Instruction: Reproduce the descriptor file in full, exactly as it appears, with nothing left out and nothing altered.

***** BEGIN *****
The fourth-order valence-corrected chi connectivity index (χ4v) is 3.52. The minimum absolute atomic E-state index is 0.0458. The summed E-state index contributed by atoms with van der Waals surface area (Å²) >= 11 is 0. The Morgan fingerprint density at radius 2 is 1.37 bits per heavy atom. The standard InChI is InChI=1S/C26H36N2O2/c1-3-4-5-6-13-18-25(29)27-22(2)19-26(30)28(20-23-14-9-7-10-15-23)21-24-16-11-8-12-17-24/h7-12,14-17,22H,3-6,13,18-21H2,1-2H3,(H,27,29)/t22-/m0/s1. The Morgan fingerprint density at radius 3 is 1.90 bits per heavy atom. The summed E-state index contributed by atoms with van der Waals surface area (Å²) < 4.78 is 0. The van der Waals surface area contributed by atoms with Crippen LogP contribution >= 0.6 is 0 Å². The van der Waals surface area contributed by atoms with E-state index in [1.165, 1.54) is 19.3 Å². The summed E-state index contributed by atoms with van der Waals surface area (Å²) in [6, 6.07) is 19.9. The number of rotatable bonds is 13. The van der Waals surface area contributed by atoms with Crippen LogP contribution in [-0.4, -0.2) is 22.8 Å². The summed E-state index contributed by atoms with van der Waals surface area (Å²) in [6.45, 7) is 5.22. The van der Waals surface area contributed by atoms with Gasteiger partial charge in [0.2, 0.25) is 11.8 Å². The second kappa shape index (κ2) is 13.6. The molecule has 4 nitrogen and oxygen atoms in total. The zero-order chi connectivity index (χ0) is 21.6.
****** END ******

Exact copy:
The fourth-order valence-corrected chi connectivity index (χ4v) is 3.52. The minimum absolute atomic E-state index is 0.0458. The summed E-state index contributed by atoms with van der Waals surface area (Å²) >= 11 is 0. The Morgan fingerprint density at radius 2 is 1.37 bits per heavy atom. The standard InChI is InChI=1S/C26H36N2O2/c1-3-4-5-6-13-18-25(29)27-22(2)19-26(30)28(20-23-14-9-7-10-15-23)21-24-16-11-8-12-17-24/h7-12,14-17,22H,3-6,13,18-21H2,1-2H3,(H,27,29)/t22-/m0/s1. The Morgan fingerprint density at radius 3 is 1.90 bits per heavy atom. The summed E-state index contributed by atoms with van der Waals surface area (Å²) < 4.78 is 0. The van der Waals surface area contributed by atoms with Crippen LogP contribution >= 0.6 is 0 Å². The van der Waals surface area contributed by atoms with E-state index in [1.165, 1.54) is 19.3 Å². The summed E-state index contributed by atoms with van der Waals surface area (Å²) in [6, 6.07) is 19.9. The number of rotatable bonds is 13. The van der Waals surface area contributed by atoms with Crippen LogP contribution in [-0.4, -0.2) is 22.8 Å². The summed E-state index contributed by atoms with van der Waals surface area (Å²) in [6.45, 7) is 5.22. The van der Waals surface area contributed by atoms with Gasteiger partial charge in [0.2, 0.25) is 11.8 Å². The second kappa shape index (κ2) is 13.6. The molecule has 4 nitrogen and oxygen atoms in total. The zero-order chi connectivity index (χ0) is 21.6.